A national poll of U.S. Latino voters released Monday hours before the official start of the Democratic National Convention said that former Vice President Joe Biden has 66% support, with President Trump garnering 24% support.
Conducted by SOMOS US, UnidosUS and Latino Decisions, the poll was taken between August 7 and August 15. It also stated that U.S. Latinos are increasingly blaming Trump for the country’s response to the COVID-19 pandemic.
Full toplines of this latest poll can be found on the Latino Decisions website here. (NOTE: Latino Decisions co-founder Matt Barreto is a member of the Partnership Advisory Council for the Priorities USA Super PAC, which was identified by the Biden campaign as its preferred Super PAC. Baretto has also been hired by the Biden campaign. In the past, Latino Decisions has told Latino Rebels that Barreto is not involved in polls like the one released on Monday before the DNC convention.)
Biden’s 66% in this poll is the same as Latino support for Hilary Clinton in 2016. It is lower than the overall Latino support for Barack Obama in 2008 (67%) and 2012 (71%).
The poll also added results from battleground states:
- Arizona: 63% Biden, 29% Trump
- Colorado: 71% Biden, 21% Trump
- Florida: 55% Biden , 41% Trump
- North Carolina: 61% Biden, 24% Trump
- Pennsylvania: 59% Biden, 28% Trump
In Texas, Biden holds a 66% to 21% over Trump with U.S. Latino voters. In New York, New Jersey and California, Biden has 70% support of U.S. Latinos.
“This poll is a roadmap to victory, and shows that the community sees Biden/Harris as having our backs on the issues that keep us up at night,” said Henry R. Muñoz, III, a former DNC official who is SOMOS US co-founder and founder of Momento Latino. “And the current administration is now seeing what happens when you ignore the people’s concerns and cries for support.”
“This is the third time we have done this type of poll, and each time we have sounded the alarm that Latinos in America are being left behind and it is costing lives and livelihoods. And every time, we have found that healthcare is the chief issue for Latino voters so it’s no surprise that they are moving their support behind the candidate that has a history of expanding it for their communities. Latinos will be the margin of victory this year, and victory goes through the states in this poll, and on the issues in this poll,” Muñoz added.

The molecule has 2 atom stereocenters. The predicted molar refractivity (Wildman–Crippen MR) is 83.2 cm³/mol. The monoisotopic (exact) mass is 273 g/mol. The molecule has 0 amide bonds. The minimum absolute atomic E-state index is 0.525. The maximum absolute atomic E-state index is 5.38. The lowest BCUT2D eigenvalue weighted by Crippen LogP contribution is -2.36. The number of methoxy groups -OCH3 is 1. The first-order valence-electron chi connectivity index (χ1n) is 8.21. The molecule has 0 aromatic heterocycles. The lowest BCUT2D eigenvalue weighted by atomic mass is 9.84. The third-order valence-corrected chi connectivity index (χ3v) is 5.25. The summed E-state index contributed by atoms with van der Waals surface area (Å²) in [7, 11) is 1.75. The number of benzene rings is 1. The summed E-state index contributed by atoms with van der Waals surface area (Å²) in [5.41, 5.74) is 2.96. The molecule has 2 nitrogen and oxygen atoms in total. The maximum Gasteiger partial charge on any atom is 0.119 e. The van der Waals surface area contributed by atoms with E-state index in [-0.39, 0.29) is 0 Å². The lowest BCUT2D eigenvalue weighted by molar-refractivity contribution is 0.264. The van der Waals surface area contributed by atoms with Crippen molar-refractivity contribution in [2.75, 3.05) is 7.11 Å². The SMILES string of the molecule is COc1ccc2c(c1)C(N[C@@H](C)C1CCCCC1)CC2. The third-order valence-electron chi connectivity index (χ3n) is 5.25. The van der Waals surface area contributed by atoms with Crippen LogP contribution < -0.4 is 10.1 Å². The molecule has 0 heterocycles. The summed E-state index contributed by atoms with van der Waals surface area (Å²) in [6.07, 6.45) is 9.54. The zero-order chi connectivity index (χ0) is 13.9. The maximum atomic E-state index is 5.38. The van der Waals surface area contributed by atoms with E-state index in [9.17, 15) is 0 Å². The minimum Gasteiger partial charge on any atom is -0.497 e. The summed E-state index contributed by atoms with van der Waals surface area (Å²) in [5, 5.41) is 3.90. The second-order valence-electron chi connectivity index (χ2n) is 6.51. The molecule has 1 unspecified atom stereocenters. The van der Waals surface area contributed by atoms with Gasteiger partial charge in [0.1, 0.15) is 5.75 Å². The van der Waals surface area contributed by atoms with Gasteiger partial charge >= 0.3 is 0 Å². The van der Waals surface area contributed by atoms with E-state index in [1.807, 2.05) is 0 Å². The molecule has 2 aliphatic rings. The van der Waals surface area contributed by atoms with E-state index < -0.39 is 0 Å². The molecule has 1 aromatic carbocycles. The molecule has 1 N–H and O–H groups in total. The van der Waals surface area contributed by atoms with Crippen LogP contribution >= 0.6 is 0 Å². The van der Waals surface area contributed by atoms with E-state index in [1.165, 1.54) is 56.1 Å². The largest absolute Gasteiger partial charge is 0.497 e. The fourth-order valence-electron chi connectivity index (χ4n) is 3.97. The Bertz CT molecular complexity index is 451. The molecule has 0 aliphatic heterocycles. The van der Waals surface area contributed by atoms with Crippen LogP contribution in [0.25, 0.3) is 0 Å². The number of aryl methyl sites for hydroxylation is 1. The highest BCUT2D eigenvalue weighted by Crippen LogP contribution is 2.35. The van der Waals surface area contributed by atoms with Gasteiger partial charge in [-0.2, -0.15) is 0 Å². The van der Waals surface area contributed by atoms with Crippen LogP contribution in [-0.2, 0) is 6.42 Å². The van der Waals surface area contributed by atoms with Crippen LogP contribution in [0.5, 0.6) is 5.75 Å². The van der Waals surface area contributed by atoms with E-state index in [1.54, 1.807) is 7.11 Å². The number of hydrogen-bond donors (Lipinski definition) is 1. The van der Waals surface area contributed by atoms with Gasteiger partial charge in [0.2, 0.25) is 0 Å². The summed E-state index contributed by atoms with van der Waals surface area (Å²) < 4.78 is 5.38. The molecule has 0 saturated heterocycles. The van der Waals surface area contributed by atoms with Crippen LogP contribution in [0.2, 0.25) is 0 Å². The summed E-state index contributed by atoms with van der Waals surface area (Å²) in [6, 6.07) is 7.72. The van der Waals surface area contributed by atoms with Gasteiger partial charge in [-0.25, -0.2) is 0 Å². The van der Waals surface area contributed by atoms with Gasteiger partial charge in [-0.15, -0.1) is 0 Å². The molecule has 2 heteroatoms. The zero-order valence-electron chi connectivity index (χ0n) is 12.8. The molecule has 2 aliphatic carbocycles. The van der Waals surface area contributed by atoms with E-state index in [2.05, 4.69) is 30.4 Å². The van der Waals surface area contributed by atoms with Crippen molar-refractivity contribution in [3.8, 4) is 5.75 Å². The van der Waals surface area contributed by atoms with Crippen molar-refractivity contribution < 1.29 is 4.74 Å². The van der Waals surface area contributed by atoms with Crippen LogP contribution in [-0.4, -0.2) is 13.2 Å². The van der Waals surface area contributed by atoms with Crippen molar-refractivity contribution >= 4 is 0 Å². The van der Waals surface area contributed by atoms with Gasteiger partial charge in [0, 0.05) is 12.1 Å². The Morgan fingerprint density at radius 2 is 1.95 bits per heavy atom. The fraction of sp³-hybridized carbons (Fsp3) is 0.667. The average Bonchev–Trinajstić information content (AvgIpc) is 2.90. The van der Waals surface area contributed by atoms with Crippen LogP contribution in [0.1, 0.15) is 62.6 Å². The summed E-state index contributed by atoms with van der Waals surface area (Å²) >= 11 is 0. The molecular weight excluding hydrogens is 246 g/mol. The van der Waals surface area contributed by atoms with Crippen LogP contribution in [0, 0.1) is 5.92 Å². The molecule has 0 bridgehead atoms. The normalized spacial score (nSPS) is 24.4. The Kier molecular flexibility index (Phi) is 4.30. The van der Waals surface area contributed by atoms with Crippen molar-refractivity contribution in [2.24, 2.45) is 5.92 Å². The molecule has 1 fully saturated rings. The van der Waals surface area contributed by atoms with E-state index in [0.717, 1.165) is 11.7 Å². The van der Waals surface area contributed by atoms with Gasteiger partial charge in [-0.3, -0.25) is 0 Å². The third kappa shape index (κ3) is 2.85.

The poll noted that 69% of “Latino registered voters say they are certain to vote, compared with 62% in May,” according the a release about the poll.
“Yet, 64% of Latino registered voters have not been contacted by either party, candidates or civic groups about registering or voting this November,” the release added.
Other takeaways include:
- “Latino disapproval of the President’s handling of the pandemic is intensifying: 70% disapprove up from 56% disapproval in May.”
- “On a scale of 1-10, Trump’s trust level has fallen from 3.3 to 3.1 since May.”
- “The poll found that fully half of all Latinos have lost income due to pay cuts, job loss, and/or having to close a business they own.“
- “More than 80% worry about the safety of both children and staff returning to a school facility in person.”
- “Nearly 8 in 10 are worried that their kids are falling behind academically due to distance learning, and 84% said their school had yet to provide technological assistance.”
- “Remote learning isn’t an option for many Latinos either. When polled, 38% said that there weren’t enough computers in the home for their children to use for online schooling and 36% said that there wouldn’t be an adult in the home to supervise.”
“’Disproportionate” is the defining word for what Latinos are experiencing. We are overrepresented among essential workers helping America survive the pandemic, yet being left out of health and economic relief while a disproportionate number in our community are getting sick and dying,” Janet Murguia, President and CEO of UnidosUS, said. “As the school year begins, eight in ten respondents said their children’s schools are not providing technological assistance, and need to provide basic information about their children’s progress. And as the parties head into their conventions, 64% of registered Latino voters said they have not heard from parties or candidates. Equitable relief, and meaningful outreach, must happen immediately.”
The poll surveyed 1,842 Latino adults. The full sample contains a +/- 2.3%margin of error. Some questions directed only to 1,488 registered voters had a +/- 2.5% margin of error. For state oversamples (approximately 240 respondents), the margin of error was +/- 6.3%.